Condos vs Houses: What Is the Difference?
In some major metropolitan cities, it's not a choice between buying condos vs houses because urban houses can be too expensive. Condos almost always win out. Because they often cost less. Two of the biggest benefits to buying a condo are: usually condos are newer than a house, which means better upgrades, and the price is more affordable.
But there are other reasons buyers might gravitate toward condos vs houses.
To make a fair comparison price-wise, I suggest buyers consider the amount of the homeowner's association (HOA) fee upfront. Whatever that amount, equate that sum to an increased mortgage payment. For example, let's say your HOA fee is $250. At an interest rate of 4.5 percent, that could be an additional payment on a principal sum of $50,000.
What this means to you is without an HOA fee, you could bump up your price range by $50,000, buy a home and pay about the same amount every month. In other words, if you were planning to buy a $250,000 condo with a $250 HOA fee, you could spend the same amount per month and instead buy a $300,000 house. Because 50,000 at 4.5 percent interest over 30 years equals an additional principal and interest payment of $253.34. Or, pay $50,000 less and buy a condo. Give or take.
Not only is the HOA fee a consideration, but it depends on the amenities covered by the HOA.
For example, if your HOA pays the water and trash, that would be an additional expense you would have to pay on your own if you bought a house. Further, a house is unlikely to provide you with tennis courts, in-ground spas, an assortment of swimming pools or a clubhouse.
One of the drawbacks to buying a condo is your unit will never be worth more than an identical unit, plus upgrades.
Your investment relies on surrounding sales. If another owner sells under a fire sale at a cheap price, that might affect your market value. Parking is often limited to one or two vehicles. It can be a long distance to travel by foot carrying packages from your parked car to the kitchen.
Two Types of Condos
The two mains types of condos are those that were converted from apartments to condos and those that were originally built as condominiums. If you can't see the difference, it probably won't matter for future values. If your condo seems like an apartment to you because it was a condo conversion, it will feel the way to other buyers and the values might always be less than other nearby condominium communities.
Pros to Buying Condos vs Houses
- Condos are often less expensive than houses. To qualify for a condo, the lender will add the HOA to your payment, plus taxes and private mortgage insurance, if any. Still, often a condo will most likely be more affordable than a house.
- Newer condos tend to have more upgrades than older homes. If you have your heart set on granite counters, stainless appliances and an open floor plan, a newer condo will fit those requirements.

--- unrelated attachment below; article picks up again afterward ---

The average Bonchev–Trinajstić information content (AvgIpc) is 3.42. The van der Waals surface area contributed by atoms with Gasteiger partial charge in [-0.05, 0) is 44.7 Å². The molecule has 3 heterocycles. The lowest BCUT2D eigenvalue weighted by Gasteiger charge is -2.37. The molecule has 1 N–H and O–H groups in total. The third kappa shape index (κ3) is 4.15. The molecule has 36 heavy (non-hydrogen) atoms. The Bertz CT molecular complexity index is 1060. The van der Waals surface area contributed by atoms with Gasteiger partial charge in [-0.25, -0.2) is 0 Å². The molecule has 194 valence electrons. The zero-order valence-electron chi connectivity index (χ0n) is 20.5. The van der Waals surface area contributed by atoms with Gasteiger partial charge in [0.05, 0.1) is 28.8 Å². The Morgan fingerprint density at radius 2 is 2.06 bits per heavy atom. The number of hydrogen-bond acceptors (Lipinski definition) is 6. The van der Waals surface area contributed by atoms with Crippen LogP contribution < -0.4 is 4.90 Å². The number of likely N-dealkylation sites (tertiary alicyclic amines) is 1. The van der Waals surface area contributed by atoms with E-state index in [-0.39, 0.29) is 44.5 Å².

- The HOA usually offers luxurious amenities and the grounds are often resort-like. Swimming pools, spas, clubhouses, BBQ areas, volleyball courts, tennis courts, basketball courts, jogging trails, laundry facilities and more.
- Lock-and-go lifestyle. People feel more secure because others reside in close proximity. In gated complexes, it's more difficult for those who don't belong there to come and go without scrutiny.
- Community mailboxes. In a large condo complex, a guard might be available to accept deliveries for you during the day.
- Less maintenance and upkeep. No mowing lawns, raking leaves, replacing broken windows. You are generally responsible for only your interior.
Drawbacks to Buying Condos vs Houses
- You are often too close to your neighbors and sound can travel through adjoining walls. This means you can't watch Star Wars at maximum volume without causing neighbors to angrily pound on your door.
- The condo complex might not qualify for an FHA loan. Which means you would need to pay cash or obtain a conventional loan to buy. This restriction could affect the number of available buyers who can buy the condo when it comes time for you to sell. Many projects are not approved for FHA because the occupancy percentage of owners vs tenants exceeds 50 percent.
- Your HOA fee can increase, and they generally continue to rise. If the building is older, it could require more reserves to pay for roofing, plumbing, exterior maintenance, which tends to mean higher HOA dues.
- I would be remiss if I did not point out that the Board of Directors in an HOA can be on power trips. Not every HOA is like this but enough are that I have to bring it up. There can be a Big Brother aspect to living within an HOA and conforming to rules you did not create.
- No matter the layout, a condo is not a house. The square footage might be smaller than a house. A condo usually won't give you a garden to tend to or a place to wash your car.
- Pet restrictions. If you've always wanted a Great Dane, your HOA might not allow it. The rules might restrict the number and types of pets you can adopt as well.
At the time of writing, Elizabeth Weintraub, CalBRE #00697006, is a Broker-Associate at Lyon Real Estate in Sacramento, California.